The birth of a baby is typically joyous, and mothers-to-be may be busy before the birth with enjoyable things like decorating the nursery, being the guest of honor at her baby shower, and preparing to finally meet her baby. However, after the birth, there’s a steep learning curve.
You’re getting to know your baby’s needs, learning how to care for them, and squeezing in a nap or a shower whenever possible. Giving birth also redefines your entire identity.
A significant amount of new moms — about 15% — experience postpartum depression, which is unique because it emerges immediately after the birth of a baby. Dr. Amy Carnall and Cristina Sertway, APN, offer patient-focused and sensitively delivered care for new mothers experiencing postpartum depression at Clarity Psychiatric Care in Cherry Hill, New Jersey.
Forgoing treatment for postpartum depression can make it worse. That is why it’s essential to seek care.
Clinical depression is marked by a loss of interest in things you once loved, sleep and appetite changes, low energy, problems focusing, or suicidal thoughts.
Though some symptoms overlap with postpartum depression, it’s also defined by others.
Clinical depression can be linked to trauma, such as abuse, illness, a significant life event, or genetics, among other factors.
Postpartum depression is thought to be linked to the drastic hormonal shift that occurs after you have a baby, the significant physical changes your body undergoes as a result of childbirth, exhaustion, the impact of the birth on your relationships, concerns about whether you’re doing everything right as a mom, and more.
You’re at higher risk for postpartum depression if you have a personal or family history of depression or postpartum depression, you’re experiencing discord with your spouse, had pregnancy complications, or are a single parent.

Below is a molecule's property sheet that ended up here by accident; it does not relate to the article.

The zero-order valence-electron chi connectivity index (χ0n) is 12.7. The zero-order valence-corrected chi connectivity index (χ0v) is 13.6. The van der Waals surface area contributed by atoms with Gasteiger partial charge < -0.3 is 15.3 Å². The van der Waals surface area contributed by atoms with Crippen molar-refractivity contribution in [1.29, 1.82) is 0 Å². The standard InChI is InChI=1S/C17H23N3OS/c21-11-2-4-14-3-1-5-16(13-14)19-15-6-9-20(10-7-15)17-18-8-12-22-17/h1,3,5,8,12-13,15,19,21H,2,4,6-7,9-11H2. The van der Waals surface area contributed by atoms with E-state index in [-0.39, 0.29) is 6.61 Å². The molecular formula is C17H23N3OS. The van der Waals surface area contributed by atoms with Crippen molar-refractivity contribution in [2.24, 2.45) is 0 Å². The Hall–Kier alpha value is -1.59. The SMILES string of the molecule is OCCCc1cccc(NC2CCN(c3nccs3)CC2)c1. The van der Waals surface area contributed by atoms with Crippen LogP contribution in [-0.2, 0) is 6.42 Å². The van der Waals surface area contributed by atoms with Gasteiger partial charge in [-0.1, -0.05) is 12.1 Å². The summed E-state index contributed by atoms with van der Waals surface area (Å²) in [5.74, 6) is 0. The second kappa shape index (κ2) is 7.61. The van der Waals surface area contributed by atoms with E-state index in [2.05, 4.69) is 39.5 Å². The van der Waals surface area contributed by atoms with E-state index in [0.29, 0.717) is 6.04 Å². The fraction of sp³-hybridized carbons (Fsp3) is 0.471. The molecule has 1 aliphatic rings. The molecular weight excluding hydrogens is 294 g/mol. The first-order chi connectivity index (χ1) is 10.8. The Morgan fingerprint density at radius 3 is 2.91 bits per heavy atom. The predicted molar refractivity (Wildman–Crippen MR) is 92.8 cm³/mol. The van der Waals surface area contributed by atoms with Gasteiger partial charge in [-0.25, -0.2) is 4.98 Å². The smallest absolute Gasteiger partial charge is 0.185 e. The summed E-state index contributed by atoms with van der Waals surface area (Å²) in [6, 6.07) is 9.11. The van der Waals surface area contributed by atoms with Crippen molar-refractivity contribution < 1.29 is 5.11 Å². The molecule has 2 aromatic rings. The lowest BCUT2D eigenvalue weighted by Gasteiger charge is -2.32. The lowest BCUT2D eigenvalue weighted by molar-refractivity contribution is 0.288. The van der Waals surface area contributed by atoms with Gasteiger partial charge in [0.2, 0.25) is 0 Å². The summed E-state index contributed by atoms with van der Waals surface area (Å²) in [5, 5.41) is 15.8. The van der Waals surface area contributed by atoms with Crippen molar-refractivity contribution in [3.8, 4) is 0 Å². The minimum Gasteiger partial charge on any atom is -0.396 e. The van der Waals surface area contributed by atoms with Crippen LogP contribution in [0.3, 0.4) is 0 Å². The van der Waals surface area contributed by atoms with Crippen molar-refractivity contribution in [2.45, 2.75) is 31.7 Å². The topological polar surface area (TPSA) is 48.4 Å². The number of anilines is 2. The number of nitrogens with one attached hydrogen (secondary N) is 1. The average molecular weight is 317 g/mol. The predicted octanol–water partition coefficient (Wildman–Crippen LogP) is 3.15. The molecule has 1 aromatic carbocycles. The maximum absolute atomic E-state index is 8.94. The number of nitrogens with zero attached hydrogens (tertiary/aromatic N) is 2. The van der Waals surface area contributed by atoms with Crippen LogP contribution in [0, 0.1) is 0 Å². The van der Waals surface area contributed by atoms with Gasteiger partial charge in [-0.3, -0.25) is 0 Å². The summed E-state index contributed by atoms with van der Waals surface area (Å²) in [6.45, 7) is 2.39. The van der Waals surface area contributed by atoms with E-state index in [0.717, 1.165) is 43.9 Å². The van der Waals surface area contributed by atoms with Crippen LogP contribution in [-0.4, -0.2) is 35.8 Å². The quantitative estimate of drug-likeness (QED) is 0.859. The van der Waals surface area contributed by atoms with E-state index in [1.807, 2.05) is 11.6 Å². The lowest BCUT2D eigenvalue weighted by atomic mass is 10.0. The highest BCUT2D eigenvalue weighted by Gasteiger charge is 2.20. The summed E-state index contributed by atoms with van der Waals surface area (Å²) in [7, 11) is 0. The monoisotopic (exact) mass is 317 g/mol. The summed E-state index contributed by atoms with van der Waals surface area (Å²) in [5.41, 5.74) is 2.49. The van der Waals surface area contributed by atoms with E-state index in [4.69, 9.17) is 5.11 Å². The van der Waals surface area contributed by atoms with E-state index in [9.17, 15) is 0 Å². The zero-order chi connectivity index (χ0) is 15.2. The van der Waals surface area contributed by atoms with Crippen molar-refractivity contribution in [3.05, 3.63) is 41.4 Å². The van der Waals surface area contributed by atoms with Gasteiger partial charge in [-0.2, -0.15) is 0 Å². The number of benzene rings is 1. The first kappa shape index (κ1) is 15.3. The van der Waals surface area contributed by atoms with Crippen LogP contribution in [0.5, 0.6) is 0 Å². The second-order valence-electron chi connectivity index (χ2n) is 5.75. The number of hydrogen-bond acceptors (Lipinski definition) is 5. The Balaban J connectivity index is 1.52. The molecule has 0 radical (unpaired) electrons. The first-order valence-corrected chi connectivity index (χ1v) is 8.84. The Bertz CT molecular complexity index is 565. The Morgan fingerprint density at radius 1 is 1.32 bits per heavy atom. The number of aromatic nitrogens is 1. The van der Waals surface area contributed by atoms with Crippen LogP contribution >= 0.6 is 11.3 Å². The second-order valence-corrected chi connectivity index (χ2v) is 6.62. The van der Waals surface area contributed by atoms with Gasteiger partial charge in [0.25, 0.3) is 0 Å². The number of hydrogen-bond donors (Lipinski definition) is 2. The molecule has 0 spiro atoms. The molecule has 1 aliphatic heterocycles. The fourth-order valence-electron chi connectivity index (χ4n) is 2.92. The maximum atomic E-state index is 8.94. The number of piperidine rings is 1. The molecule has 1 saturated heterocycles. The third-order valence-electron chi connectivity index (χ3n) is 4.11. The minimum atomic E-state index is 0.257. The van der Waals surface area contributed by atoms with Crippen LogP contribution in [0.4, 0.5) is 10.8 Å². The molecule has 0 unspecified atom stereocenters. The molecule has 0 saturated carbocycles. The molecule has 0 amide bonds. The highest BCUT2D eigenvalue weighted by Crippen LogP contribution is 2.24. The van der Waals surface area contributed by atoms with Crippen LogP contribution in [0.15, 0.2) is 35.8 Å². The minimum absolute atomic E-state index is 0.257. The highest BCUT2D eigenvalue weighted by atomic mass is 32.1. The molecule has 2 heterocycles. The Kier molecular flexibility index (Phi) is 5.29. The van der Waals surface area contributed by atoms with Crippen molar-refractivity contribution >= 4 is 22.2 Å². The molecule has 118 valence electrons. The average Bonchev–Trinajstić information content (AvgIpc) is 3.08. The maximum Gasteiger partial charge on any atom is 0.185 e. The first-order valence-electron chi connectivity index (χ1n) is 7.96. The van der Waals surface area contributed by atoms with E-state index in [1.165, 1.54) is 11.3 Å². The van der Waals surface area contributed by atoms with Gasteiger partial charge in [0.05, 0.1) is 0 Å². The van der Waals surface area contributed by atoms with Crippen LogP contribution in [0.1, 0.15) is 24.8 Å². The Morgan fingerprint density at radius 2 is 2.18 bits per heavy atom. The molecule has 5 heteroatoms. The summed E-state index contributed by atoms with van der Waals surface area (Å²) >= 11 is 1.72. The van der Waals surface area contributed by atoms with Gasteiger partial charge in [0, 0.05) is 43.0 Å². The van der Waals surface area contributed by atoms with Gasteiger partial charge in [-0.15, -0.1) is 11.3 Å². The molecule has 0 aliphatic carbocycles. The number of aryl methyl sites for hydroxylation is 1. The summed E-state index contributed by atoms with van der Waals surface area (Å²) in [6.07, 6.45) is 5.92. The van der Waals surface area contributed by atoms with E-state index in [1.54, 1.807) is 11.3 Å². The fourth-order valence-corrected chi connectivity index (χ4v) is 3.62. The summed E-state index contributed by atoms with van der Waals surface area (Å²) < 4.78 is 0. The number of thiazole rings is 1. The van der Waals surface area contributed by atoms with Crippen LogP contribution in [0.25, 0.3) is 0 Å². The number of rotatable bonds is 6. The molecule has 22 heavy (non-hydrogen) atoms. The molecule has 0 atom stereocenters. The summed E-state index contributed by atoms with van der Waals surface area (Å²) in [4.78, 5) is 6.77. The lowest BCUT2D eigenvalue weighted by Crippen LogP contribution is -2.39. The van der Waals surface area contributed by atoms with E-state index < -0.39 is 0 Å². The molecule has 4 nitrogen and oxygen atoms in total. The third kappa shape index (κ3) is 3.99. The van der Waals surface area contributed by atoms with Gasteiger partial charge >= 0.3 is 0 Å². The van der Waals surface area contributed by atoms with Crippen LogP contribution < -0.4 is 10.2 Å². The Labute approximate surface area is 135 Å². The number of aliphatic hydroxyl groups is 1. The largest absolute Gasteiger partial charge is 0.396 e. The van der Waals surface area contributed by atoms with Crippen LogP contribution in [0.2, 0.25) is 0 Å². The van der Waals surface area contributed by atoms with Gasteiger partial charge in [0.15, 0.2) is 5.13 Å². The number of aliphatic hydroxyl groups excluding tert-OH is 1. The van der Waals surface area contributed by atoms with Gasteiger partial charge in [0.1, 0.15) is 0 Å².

Here’s a helpful list of five frequent postpartum depression symptoms. If you’re experiencing any of them, please seek care because postpartum depression not only affects you but your baby as well. The condition is also different from “baby blues,” which typically resolve within two weeks of delivery.
Many women with postpartum depression can’t sleep, either because they have insomnia or their sleep is disrupted from waking every couple of hours to feed their baby. Either way, you’re lacking that all-important restorative REM phase of sleep.
A loss of interest in food affects many people with postpartum depression, and this symptom deprives you of the nutrition needed to nurse your baby if you’re breastfeeding. Furthermore, you lose strength if you aren’t eating.
Severe irritability and rage are frequently cited signs of postpartum depression. Intense anger that arises suddenly can feel scary. When you’re caring for a newborn, it’s essential to feel like your temper is under control.
It’s overwhelming to be responsible for the safety of this new, tiny being. There are many concerns to juggle, and anxiety can quickly take over, even about frightening things that aren’t likely to happen. Getting help is a kindness you can give yourself and your baby.
This is one of the most painful postpartum depression symptoms since the mother-baby bond is something you look forward to.
With postpartum depression, you may feel distant from your baby or even resentful. Try to be forgiving of yourself because it doesn’t mean you don’t love your baby or that bonding is impossible.
Getting postpartum depression treated promptly is essential to your well-being and positively impacts your relationship with your baby. We offer treatments that successfully address postpartum depression in new moms, including:
With care from Clarity Psychiatric Care, you can gain relief from postpartum depression’s grip and nurture a healthy relationship with your baby.
Call our Cherry Hill office at 856-428-1260 to schedule an appointment with Dr. Carnall or Cristina Sertway or book online. For your convenience, we offer evening appointments on Mondays, Tuesdays, and Thursdays.